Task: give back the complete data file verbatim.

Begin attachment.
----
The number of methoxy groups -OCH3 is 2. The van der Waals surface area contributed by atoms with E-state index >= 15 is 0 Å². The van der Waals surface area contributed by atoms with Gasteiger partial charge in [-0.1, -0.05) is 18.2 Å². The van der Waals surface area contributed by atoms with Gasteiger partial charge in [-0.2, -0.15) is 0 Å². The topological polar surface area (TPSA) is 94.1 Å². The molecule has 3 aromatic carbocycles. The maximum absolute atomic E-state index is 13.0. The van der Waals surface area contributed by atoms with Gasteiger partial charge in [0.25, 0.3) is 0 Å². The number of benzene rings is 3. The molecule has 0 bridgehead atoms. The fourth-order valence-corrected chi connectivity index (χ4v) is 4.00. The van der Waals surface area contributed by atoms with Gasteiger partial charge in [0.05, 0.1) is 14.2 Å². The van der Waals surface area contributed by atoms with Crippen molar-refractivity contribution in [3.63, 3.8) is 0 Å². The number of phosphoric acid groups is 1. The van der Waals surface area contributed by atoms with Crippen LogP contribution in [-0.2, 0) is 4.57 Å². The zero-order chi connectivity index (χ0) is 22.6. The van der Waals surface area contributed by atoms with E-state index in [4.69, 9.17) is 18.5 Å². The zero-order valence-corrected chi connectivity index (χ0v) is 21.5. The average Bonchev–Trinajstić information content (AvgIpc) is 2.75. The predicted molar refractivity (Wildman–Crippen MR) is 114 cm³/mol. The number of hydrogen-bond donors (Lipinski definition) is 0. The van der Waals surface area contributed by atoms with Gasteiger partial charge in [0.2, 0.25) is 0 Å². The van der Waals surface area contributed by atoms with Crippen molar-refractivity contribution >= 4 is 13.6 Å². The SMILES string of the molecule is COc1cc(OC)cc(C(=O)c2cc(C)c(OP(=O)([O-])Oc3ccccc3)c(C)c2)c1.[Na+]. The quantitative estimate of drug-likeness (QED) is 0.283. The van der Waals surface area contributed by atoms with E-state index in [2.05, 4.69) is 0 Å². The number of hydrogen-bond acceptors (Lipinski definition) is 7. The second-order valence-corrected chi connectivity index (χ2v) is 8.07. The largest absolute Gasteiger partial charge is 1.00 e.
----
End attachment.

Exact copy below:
The number of methoxy groups -OCH3 is 2. The van der Waals surface area contributed by atoms with E-state index >= 15 is 0 Å². The van der Waals surface area contributed by atoms with Gasteiger partial charge in [-0.1, -0.05) is 18.2 Å². The van der Waals surface area contributed by atoms with Gasteiger partial charge in [-0.2, -0.15) is 0 Å². The topological polar surface area (TPSA) is 94.1 Å². The molecule has 3 aromatic carbocycles. The maximum absolute atomic E-state index is 13.0. The van der Waals surface area contributed by atoms with Gasteiger partial charge in [0.25, 0.3) is 0 Å². The number of benzene rings is 3. The molecule has 0 bridgehead atoms. The fourth-order valence-corrected chi connectivity index (χ4v) is 4.00. The van der Waals surface area contributed by atoms with Gasteiger partial charge in [0.05, 0.1) is 14.2 Å². The van der Waals surface area contributed by atoms with Crippen molar-refractivity contribution in [3.63, 3.8) is 0 Å². The number of phosphoric acid groups is 1. The van der Waals surface area contributed by atoms with Crippen LogP contribution in [-0.2, 0) is 4.57 Å². The zero-order chi connectivity index (χ0) is 22.6. The van der Waals surface area contributed by atoms with E-state index in [4.69, 9.17) is 18.5 Å². The zero-order valence-corrected chi connectivity index (χ0v) is 21.5. The average Bonchev–Trinajstić information content (AvgIpc) is 2.75. The predicted molar refractivity (Wildman–Crippen MR) is 114 cm³/mol. The number of hydrogen-bond donors (Lipinski definition) is 0. The van der Waals surface area contributed by atoms with Gasteiger partial charge in [0.2, 0.25) is 0 Å². The van der Waals surface area contributed by atoms with Crippen molar-refractivity contribution >= 4 is 13.6 Å². The SMILES string of the molecule is COc1cc(OC)cc(C(=O)c2cc(C)c(OP(=O)([O-])Oc3ccccc3)c(C)c2)c1.[Na+]. The quantitative estimate of drug-likeness (QED) is 0.283. The van der Waals surface area contributed by atoms with E-state index in [2.05, 4.69) is 0 Å². The number of hydrogen-bond acceptors (Lipinski definition) is 7. The second-order valence-corrected chi connectivity index (χ2v) is 8.07. The largest absolute Gasteiger partial charge is 1.00 e.